Eugenie Bouchard still has room to improve

Eugenie Bouchard was seeded seventh for the 2015 Australian Open and reached the quarter-finals, where she fell in straight sets to world No. 2 Maria Sharapova on Tuesday. Was this a letdown, or the expected result against a more experienced player?

Canadian ousted by Sharapova in Aussie Open semis

Eugenie Bouchard salutes the Melbourne crowd after her quarter-final loss at the Australian Open to Maria Sharapova. Can Bouchard rise to the upper ranks in women's tennis? (Paul Crock/Getty Images)

Eugenie Bouchard was seeded seventh for the 2015 Australian Open and reached the quarter-finals, where she fell in straight sets to world No. 2 Maria Sharapova on Tuesday.

Was this simply the expected result against a more experienced player — and higher-seeded — player? Or can it be seen as a letdown, given that Bouchard reached at least the semifinals in three Grand Slams last season?

Perhaps more importantly, are there areas where Bouchard, who turns 21 on Feb. 25, can improve to get to the next level?

So far, her career is going according to plan. Identified as a top prospect before she was a teenager, Bouchard trained in Florida with Nick Saviano and won the prestigious Wimbledon junior ladies crown at the age of 18 in 2012. The following year she rose to No. 32 in the Women's Tennis Association rankings, winning the WTA Newcomer of the Year award.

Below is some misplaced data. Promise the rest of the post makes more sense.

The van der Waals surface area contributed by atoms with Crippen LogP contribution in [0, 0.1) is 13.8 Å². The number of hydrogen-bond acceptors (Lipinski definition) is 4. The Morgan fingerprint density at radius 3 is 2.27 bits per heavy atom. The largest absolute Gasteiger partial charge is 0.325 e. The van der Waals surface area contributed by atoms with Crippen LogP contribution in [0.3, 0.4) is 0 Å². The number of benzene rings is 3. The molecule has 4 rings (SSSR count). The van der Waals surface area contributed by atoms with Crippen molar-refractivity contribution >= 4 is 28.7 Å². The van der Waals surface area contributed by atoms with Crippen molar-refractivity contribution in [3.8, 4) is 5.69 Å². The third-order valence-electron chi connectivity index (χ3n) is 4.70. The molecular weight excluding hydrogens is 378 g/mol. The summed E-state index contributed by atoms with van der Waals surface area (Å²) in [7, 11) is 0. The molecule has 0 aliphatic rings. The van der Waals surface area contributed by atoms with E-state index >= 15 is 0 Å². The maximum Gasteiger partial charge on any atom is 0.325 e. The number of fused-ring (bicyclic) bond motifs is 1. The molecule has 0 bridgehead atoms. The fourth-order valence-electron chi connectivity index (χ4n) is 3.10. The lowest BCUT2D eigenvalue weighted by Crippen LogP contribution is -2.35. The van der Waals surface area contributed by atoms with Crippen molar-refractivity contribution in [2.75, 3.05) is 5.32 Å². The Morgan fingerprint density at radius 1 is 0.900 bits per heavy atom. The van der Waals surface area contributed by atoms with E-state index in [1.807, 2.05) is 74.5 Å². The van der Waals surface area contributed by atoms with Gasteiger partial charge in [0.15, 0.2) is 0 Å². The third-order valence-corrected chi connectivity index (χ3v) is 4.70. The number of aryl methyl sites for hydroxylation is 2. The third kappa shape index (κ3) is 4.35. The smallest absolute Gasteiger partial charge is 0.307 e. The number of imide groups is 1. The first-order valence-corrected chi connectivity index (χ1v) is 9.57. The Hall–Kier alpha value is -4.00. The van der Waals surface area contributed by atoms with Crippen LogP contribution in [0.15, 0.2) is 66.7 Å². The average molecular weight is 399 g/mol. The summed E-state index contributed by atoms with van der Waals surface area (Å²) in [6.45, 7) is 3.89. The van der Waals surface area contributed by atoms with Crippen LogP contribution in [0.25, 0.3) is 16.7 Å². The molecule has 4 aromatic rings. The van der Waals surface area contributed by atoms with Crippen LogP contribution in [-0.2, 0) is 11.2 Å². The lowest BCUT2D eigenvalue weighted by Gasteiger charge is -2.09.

Last year's breakthrough season, which saw Bouchard rise to No. 5 in the rankings, included semifinal appearances at the Australian Open and French Open before she became the first Canadian to reach a Grand Slam singles final at Wimbledon, losing to Petra Kvitova in the final.

Bouchard also claimed her first WTA title last season at Nurnberg.

Is she on track to follow the arc of the world's other top players? Here's a look at the career progression of the WTA's current top four:

  • Serena Williams: First top-5 season and first Grand Slam titles came at age 17 in 1999. The 33-year-old now has 18 Grand Slam titles, 64 WTA victories and has finished first in the year-end rankings three times (2002, 2009, 2013).
  • Maria Sharapova: Was also 17 for her first top-five season (2004) and, like Serena, won her first Grand Slam title that season. First reached No. 1 ranking in 2005 (for one week) and did not return there until 2012. Has five Grand Slam and 34 WTA titles. 
  • Simona Halep: The Romanian player first reached just outside the top 10 (she was 11th) in 2013 when she was 22. Last season she ranked as high as No. 2 when she reached the French Open final. Has nine WTA titles.
  • Petra Kvitova: Advanced into the top five and won her first Grand Slam title in 2011 at age 21. Won her second Grand Slam last July at Wimbledon, defeating Bouchard in the final. The Czech player has 15 WTA titles and finished last year ranked No. 4 at the age of 24.

Where does Bouchard go from here? Her immediate plans are to return to Canada and decide whether she'll play for Canada in the Fed Cup in Quebec City on Feb. 7-8 against the Czech Republic.

What must she do to break through against the top players? Suggestions range from straightening out her coaching situation after she parted ways with Saviano last November, to working on her first serve.

Bouchard is known to be an aggressive player who makes opponents uncomfortable with her charging style, but some observers suggest that she must be more patient. Unforced errors in her quarter-final match with Sharapova in Melbourne played a big part in her defeat. Perhaps Bouchard just needs more experience to be able to hold her own and break through against tennis's best.



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